Originally Posted by URFloorMatt
We know Don is not independently wealthy, and he too has two wives and three children that he's supporting, and neither Megan nor his children have ever wanted for anything.
He's not supporting Betty. She remarried. He's also no longer supporting Anna.
But I don't see how a 15% difference in taxes is creating the vast chasm the show seems to be portraying. Don and Roger have never, ever thought about money, nor been especially careful in saving it.
We don't know anything about their financial situations. Roger came from a rich family and may be getting huge dividend checks from blue chip stocks he inherited from his father. Don writing a check for a Jaguar shows how careless he is with his money.
People who buy lots of stuff are not necessarily wealthy.
And they both grew up in the Depression. Lane has always been the prudent, financially minded one, so how did he end up on the short end of the stick?
Lane may have just started being the prudent, financially minded one out of necessity. We know from last season that it's important his family maintain appearances. Also the British economy was a disaster in the late 60's so it's possible investments he may have had were lost.
I don't think this is a fair criticism at all. Pete had a pair of bad days.
Pete was beaten up
in front of his coworkers while they cheered. I admit I have never been punched in the face by a coworker during a meeting but if I had I wouldn't write it off as just a bad day. But then maybe Pete is an easy-going care-free forgiving man who never holds a grudge against anyone... oh wait, I was thinking of Ken.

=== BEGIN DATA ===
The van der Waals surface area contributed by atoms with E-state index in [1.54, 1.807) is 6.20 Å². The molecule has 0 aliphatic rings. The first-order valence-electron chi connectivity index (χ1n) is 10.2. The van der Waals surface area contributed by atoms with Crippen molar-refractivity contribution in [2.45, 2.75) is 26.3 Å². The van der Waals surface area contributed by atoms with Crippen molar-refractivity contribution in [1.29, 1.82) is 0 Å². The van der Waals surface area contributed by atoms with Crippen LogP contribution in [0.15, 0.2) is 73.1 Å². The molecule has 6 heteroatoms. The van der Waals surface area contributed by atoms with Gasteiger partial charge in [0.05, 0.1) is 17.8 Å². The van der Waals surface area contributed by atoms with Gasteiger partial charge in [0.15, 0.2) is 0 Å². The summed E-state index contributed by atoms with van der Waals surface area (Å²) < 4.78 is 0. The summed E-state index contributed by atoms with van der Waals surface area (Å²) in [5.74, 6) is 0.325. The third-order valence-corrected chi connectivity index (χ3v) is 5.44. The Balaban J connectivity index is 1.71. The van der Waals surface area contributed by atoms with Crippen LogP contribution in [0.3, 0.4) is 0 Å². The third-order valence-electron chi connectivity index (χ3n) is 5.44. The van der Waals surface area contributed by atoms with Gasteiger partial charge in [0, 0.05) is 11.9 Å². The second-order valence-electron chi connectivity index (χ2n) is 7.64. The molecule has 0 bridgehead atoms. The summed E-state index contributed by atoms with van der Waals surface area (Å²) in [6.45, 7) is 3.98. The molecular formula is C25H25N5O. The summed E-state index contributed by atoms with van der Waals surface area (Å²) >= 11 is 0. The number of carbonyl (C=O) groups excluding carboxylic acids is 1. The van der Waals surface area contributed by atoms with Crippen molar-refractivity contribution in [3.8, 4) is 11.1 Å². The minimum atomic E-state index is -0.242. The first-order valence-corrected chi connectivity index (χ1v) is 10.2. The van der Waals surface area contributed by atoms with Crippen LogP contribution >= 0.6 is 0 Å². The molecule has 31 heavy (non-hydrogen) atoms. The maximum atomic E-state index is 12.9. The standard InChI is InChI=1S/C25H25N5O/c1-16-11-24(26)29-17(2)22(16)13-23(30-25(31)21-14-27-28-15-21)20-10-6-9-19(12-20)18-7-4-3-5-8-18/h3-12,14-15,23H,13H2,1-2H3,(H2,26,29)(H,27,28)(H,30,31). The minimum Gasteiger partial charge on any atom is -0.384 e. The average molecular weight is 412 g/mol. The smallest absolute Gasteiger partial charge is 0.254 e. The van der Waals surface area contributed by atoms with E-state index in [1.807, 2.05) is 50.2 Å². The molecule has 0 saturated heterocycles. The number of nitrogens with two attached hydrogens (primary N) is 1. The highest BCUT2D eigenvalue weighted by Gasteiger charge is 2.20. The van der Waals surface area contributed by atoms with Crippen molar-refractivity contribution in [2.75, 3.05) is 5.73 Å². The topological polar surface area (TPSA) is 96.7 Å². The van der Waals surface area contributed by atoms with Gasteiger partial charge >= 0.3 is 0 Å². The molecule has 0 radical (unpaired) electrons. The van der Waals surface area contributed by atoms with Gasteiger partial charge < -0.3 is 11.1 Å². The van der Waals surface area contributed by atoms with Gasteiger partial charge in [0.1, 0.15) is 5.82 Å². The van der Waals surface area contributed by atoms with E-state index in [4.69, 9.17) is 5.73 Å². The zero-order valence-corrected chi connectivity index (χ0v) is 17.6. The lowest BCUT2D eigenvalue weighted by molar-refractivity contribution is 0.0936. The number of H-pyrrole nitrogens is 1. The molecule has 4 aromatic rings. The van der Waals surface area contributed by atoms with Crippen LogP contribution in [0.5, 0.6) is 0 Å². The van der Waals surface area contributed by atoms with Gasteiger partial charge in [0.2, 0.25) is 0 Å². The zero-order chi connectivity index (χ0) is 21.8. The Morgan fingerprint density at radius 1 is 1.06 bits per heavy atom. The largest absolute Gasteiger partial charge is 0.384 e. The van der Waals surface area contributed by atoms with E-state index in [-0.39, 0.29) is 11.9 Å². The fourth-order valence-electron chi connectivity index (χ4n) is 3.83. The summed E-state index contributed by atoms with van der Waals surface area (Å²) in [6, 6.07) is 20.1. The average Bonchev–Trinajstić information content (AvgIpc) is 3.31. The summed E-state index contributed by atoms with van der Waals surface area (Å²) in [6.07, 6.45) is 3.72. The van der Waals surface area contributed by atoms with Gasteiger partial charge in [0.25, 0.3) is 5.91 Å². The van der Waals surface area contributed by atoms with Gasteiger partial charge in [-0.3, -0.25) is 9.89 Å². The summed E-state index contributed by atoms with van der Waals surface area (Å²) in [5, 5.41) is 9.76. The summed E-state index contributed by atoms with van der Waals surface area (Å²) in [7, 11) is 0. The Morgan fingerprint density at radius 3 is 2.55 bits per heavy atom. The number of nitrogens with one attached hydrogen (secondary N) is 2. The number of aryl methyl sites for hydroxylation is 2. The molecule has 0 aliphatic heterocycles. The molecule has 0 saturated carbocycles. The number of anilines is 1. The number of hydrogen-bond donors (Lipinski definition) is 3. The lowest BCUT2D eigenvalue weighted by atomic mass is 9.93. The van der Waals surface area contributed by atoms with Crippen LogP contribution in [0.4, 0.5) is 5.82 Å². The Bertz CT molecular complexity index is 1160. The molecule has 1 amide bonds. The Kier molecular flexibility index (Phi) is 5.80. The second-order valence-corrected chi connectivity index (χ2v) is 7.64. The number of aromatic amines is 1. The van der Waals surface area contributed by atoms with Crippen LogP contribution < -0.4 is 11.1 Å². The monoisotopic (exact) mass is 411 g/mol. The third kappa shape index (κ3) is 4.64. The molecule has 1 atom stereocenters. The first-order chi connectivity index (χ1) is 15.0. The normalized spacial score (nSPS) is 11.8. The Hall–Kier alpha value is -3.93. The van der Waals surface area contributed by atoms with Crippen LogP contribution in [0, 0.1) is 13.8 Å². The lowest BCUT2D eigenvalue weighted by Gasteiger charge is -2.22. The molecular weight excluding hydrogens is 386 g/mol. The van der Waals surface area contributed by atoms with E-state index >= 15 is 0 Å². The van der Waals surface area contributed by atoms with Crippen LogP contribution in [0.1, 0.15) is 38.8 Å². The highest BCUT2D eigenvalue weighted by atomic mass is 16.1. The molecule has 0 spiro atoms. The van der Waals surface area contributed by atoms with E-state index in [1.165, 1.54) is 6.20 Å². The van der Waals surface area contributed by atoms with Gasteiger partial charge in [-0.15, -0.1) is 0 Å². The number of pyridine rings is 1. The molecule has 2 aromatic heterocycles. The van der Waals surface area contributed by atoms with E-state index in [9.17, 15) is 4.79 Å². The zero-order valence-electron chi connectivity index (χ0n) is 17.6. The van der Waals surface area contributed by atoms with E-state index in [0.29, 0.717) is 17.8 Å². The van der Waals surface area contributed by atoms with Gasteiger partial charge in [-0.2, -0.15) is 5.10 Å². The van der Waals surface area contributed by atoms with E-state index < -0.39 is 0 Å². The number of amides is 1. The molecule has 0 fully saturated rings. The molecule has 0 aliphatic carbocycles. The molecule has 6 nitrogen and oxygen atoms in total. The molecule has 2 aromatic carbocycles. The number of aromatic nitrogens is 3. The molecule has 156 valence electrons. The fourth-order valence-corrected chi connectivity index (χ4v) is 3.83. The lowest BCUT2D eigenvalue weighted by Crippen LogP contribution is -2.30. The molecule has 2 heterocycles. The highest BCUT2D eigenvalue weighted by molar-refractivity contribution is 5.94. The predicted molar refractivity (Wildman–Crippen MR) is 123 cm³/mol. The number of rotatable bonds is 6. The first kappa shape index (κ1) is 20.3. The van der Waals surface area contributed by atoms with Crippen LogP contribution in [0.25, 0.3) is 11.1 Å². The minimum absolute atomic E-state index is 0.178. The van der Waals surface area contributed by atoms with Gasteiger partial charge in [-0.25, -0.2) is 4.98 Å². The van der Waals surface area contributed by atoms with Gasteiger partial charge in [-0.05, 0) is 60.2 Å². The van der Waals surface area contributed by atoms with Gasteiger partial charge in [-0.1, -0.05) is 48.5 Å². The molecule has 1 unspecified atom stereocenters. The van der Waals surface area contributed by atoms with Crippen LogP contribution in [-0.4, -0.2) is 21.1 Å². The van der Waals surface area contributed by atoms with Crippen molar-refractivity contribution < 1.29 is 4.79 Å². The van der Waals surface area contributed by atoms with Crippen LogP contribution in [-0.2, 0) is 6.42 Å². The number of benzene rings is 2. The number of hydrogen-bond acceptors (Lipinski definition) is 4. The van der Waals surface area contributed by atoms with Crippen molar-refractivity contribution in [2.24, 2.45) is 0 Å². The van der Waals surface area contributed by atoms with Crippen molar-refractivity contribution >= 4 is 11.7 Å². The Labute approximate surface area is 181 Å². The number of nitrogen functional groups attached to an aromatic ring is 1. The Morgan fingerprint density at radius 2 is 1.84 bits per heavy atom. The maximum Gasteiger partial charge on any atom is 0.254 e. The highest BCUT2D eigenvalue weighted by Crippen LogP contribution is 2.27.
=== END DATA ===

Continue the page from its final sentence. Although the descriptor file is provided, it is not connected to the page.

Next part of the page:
Now he's in love with Rory Gilmore.
Yeah, how's that going for him?
Things change. I'd hate to see you on a bad day if you think realizing you're not as cool as Don Draper is sound justification for suicide.
Well if I were beaten up
in front of my coworkers while they stood idly by, I doubt Don Draper would cross my mind. I would be looking for someplace else to work and taking as many of my accounts with me as I could. On Mad Men, that incident is completely forgotten... it was four whole episodes ago and everything is back to normal!
If there's one problem I have with this season, it's that there are too many characters with very prominent story arcs--Don, Betty, Megan, Roger, Lane, Pete, Joan, and Peggy. We have to go a few weeks to cycle back around through the characters, and it looks like next week we'll be seeing more of Trudy and Pete's troubles.
In previous seasons there have been almost as many simultaneous story arcs but they were much better at getting all of them to progress in almost every episode. This season is too choppy. Even though the series is supposedly moving forward in time, a bunch of stuff happens in one story line and then the characters disappear for episodes. Then they return and we have to remember what was happening to them three episodes ago and figure out if that had anything to do with what's happening now. This could be front/back episode actor scheduling they're using to save money (actors can be contracted for a certain number of episodes in the beginning of a season and another number at the end of a season).
Even the Megan story is like this. She quit to return to acting, her burning passion. She took one acting class and now she's sitting in the apartment waiting for Don to come home like a good house wife? What?